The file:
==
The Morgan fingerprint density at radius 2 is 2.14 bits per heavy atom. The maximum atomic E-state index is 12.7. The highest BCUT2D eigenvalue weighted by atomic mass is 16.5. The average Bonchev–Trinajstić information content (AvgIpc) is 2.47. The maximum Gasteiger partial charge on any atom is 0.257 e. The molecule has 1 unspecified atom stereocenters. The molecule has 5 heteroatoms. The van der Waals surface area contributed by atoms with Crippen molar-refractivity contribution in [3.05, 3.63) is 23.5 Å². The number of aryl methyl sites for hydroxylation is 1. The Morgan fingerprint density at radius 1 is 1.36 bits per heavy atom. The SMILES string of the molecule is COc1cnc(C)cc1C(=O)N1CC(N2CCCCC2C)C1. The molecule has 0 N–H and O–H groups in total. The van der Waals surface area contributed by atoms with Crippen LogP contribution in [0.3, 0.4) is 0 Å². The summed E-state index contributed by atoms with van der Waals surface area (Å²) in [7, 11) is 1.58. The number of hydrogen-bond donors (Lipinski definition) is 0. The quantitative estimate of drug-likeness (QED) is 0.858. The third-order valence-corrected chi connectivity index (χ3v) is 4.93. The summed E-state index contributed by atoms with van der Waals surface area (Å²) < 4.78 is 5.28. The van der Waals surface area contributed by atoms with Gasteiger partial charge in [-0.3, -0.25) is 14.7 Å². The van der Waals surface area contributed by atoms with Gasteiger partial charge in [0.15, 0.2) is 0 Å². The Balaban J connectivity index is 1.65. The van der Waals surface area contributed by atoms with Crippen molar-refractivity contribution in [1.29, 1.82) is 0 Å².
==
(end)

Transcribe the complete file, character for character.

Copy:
The Morgan fingerprint density at radius 2 is 2.14 bits per heavy atom. The maximum atomic E-state index is 12.7. The highest BCUT2D eigenvalue weighted by atomic mass is 16.5. The average Bonchev–Trinajstić information content (AvgIpc) is 2.47. The maximum Gasteiger partial charge on any atom is 0.257 e. The molecule has 1 unspecified atom stereocenters. The molecule has 5 heteroatoms. The van der Waals surface area contributed by atoms with Crippen molar-refractivity contribution in [3.05, 3.63) is 23.5 Å². The number of aryl methyl sites for hydroxylation is 1. The Morgan fingerprint density at radius 1 is 1.36 bits per heavy atom. The SMILES string of the molecule is COc1cnc(C)cc1C(=O)N1CC(N2CCCCC2C)C1. The molecule has 0 N–H and O–H groups in total. The van der Waals surface area contributed by atoms with Crippen LogP contribution in [0.3, 0.4) is 0 Å². The summed E-state index contributed by atoms with van der Waals surface area (Å²) in [7, 11) is 1.58. The number of hydrogen-bond donors (Lipinski definition) is 0. The quantitative estimate of drug-likeness (QED) is 0.858. The third-order valence-corrected chi connectivity index (χ3v) is 4.93. The summed E-state index contributed by atoms with van der Waals surface area (Å²) < 4.78 is 5.28. The van der Waals surface area contributed by atoms with Gasteiger partial charge in [-0.3, -0.25) is 14.7 Å². The van der Waals surface area contributed by atoms with Gasteiger partial charge in [0.15, 0.2) is 0 Å². The Balaban J connectivity index is 1.65. The van der Waals surface area contributed by atoms with Crippen molar-refractivity contribution in [1.29, 1.82) is 0 Å².